Mars was volcanically active for at least two billion years – almost half of the Red Planet's history. By analysing a meteorite discovered in Africa in 2012, researchers have been able to show Mars has some of the longest-lived volcanoes in the entire solar system, a finding that should shed light on the planet's evolution.
The 200g meteorite, Northwest Africa 7635, was found in Algeria. It was one of 12 other meteorites that had been ejected from Mars during a large impact over one million years ago. Known as a 'shergottie', it is a type of volcanic rock that indicates magma sources on Mars.
Previous analysis of the other meteorites had shown they aged between around 300 and 600 million years. However, a study of the 2012 meteorite has shown it is far, far older – having formed approximately 2.4 billion years ago.
In the study, published in the journal Science Advances, scientists led by Tom Lapen from the University of Houston analysed a 2g sample from the interior of the meteorite. Isotopic analysis showed it was from the same region of Mars as the other meteorites ejected during the same impact.
Because all the meteorites come from the same location on Mars, their vastly differing ages provide a view of how long the region was active volcanically. These findings fit with observational data of craters on Mars.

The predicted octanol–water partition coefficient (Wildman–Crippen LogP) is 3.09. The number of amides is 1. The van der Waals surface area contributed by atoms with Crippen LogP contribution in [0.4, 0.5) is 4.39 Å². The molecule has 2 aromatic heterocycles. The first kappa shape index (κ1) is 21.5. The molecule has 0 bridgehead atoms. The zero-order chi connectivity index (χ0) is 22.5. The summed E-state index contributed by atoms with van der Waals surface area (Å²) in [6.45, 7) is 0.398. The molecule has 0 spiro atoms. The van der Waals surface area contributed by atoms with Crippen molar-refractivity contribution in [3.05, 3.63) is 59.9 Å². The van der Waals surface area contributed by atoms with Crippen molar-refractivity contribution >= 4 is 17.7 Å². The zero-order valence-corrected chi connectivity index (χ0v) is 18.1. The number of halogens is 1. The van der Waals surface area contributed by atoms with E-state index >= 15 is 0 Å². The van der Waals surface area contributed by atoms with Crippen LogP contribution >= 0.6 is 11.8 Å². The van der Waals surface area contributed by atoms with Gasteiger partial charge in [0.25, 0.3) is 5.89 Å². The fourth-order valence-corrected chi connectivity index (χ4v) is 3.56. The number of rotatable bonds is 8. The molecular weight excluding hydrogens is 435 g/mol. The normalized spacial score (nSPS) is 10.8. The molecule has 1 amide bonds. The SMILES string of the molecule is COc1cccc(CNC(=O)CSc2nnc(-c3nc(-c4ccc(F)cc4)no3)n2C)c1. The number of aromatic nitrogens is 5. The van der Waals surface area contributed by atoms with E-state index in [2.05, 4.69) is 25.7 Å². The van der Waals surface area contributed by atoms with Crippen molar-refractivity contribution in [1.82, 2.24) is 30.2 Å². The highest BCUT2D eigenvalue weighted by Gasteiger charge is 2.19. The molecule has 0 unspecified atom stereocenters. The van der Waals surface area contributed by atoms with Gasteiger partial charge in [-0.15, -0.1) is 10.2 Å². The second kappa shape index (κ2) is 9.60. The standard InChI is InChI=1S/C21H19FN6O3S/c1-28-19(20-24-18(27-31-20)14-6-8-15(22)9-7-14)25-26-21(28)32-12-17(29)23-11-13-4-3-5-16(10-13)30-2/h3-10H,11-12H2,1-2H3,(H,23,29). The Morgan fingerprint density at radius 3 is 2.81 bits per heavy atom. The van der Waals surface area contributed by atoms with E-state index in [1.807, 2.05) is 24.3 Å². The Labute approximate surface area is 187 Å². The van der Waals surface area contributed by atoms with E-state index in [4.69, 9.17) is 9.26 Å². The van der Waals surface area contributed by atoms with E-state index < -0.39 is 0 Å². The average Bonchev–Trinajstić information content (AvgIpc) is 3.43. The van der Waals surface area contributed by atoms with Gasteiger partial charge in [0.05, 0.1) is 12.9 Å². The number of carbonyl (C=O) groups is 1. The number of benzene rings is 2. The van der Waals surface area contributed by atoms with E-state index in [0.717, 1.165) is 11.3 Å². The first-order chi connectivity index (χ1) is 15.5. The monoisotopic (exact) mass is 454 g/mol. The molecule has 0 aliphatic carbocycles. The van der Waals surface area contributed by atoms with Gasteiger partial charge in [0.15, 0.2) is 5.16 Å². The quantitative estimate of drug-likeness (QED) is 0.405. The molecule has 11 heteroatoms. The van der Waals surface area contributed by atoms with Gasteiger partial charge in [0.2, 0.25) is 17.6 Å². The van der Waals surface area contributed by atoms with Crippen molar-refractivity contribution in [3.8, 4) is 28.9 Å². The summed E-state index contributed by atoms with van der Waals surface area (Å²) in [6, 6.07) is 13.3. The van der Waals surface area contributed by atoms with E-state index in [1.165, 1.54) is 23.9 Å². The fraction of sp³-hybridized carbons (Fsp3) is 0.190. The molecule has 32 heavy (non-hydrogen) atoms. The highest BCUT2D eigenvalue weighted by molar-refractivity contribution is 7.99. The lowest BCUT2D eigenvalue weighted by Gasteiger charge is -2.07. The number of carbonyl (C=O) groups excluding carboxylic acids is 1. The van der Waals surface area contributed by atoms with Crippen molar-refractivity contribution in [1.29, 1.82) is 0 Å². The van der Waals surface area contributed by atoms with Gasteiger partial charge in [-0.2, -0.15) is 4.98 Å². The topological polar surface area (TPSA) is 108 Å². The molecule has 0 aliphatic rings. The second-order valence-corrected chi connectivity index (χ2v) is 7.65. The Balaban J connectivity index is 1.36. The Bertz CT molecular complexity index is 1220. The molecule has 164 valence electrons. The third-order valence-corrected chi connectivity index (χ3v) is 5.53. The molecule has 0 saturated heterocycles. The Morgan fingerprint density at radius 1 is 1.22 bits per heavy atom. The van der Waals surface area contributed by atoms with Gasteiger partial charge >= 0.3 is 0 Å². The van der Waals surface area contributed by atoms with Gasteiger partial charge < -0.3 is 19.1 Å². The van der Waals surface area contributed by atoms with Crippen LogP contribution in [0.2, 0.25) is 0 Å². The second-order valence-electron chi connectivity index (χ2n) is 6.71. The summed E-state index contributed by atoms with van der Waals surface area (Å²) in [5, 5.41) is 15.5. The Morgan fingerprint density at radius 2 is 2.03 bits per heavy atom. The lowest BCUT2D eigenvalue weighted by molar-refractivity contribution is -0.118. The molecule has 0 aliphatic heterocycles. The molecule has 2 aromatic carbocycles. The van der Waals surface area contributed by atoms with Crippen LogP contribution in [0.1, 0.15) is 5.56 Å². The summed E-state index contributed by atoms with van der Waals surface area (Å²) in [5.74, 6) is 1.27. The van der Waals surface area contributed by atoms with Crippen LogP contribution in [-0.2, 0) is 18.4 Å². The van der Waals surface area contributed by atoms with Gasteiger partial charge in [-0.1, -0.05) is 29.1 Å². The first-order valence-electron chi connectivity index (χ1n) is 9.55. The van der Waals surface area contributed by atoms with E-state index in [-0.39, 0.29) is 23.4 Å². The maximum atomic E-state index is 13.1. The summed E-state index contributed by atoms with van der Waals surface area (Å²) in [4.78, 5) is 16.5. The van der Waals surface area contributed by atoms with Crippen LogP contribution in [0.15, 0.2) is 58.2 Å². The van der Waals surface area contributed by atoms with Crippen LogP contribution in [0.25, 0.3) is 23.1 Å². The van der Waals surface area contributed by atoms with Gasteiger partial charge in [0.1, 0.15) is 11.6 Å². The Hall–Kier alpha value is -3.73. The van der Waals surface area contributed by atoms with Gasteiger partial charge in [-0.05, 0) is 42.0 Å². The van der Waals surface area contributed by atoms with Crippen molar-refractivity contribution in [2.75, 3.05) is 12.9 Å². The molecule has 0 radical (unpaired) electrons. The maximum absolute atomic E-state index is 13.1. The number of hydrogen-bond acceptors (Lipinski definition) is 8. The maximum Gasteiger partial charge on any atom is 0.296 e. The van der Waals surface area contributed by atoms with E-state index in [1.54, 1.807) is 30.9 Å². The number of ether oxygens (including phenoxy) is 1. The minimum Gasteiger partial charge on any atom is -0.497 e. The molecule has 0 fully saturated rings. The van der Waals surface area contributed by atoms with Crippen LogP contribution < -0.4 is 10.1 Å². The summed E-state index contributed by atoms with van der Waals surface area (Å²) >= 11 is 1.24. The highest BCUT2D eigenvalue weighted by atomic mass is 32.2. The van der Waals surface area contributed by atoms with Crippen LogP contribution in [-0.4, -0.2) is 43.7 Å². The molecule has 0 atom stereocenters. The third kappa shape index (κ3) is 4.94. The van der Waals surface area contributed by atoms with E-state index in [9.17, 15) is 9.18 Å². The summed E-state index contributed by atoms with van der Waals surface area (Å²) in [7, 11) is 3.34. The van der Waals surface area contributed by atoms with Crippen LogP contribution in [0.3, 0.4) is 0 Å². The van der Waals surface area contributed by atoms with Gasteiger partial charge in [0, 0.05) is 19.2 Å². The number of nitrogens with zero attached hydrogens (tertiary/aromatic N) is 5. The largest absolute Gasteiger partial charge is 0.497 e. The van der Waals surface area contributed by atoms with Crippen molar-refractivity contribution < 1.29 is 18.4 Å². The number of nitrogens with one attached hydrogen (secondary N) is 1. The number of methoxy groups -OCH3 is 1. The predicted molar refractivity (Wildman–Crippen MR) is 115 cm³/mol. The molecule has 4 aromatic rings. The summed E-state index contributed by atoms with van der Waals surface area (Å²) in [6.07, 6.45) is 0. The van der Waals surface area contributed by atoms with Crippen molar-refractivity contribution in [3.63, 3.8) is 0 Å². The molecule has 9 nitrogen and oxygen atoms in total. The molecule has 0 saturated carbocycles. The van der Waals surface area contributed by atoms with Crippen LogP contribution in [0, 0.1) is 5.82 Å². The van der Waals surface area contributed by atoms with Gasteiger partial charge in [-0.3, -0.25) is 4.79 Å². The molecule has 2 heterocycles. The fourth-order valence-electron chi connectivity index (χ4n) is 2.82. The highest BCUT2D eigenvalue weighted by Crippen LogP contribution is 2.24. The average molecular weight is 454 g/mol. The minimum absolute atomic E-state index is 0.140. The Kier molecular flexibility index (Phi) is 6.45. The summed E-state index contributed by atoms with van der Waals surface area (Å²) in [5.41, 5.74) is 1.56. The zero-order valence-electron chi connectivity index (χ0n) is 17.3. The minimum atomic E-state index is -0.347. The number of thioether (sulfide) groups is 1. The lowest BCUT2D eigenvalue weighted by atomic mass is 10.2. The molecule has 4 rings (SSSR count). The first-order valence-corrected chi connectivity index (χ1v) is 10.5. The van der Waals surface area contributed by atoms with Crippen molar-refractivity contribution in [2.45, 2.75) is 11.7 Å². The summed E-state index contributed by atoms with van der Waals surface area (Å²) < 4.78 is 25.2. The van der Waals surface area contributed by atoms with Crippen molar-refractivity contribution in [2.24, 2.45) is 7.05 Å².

Recent high-resolution images of the surface of Mars show there were major volcanoes in the Elysium and Tharsis region, with repeated activation at the sites. These volcanoes appear to have formed earlier than 3.6 billion years ago, after which there were many eruptive episodes.
Lapen said: "We've confirmed the long-lived nature of volcanoes on Mars. If we look at the meteorite data, we can say a particular volcano or volcanic system was active for at least 2 billion years – probably longer. It confirms what people have observed just by looking at crater density on Mars. And they've known some of these volcanic centres are at least three billion years old. So our data confirms that."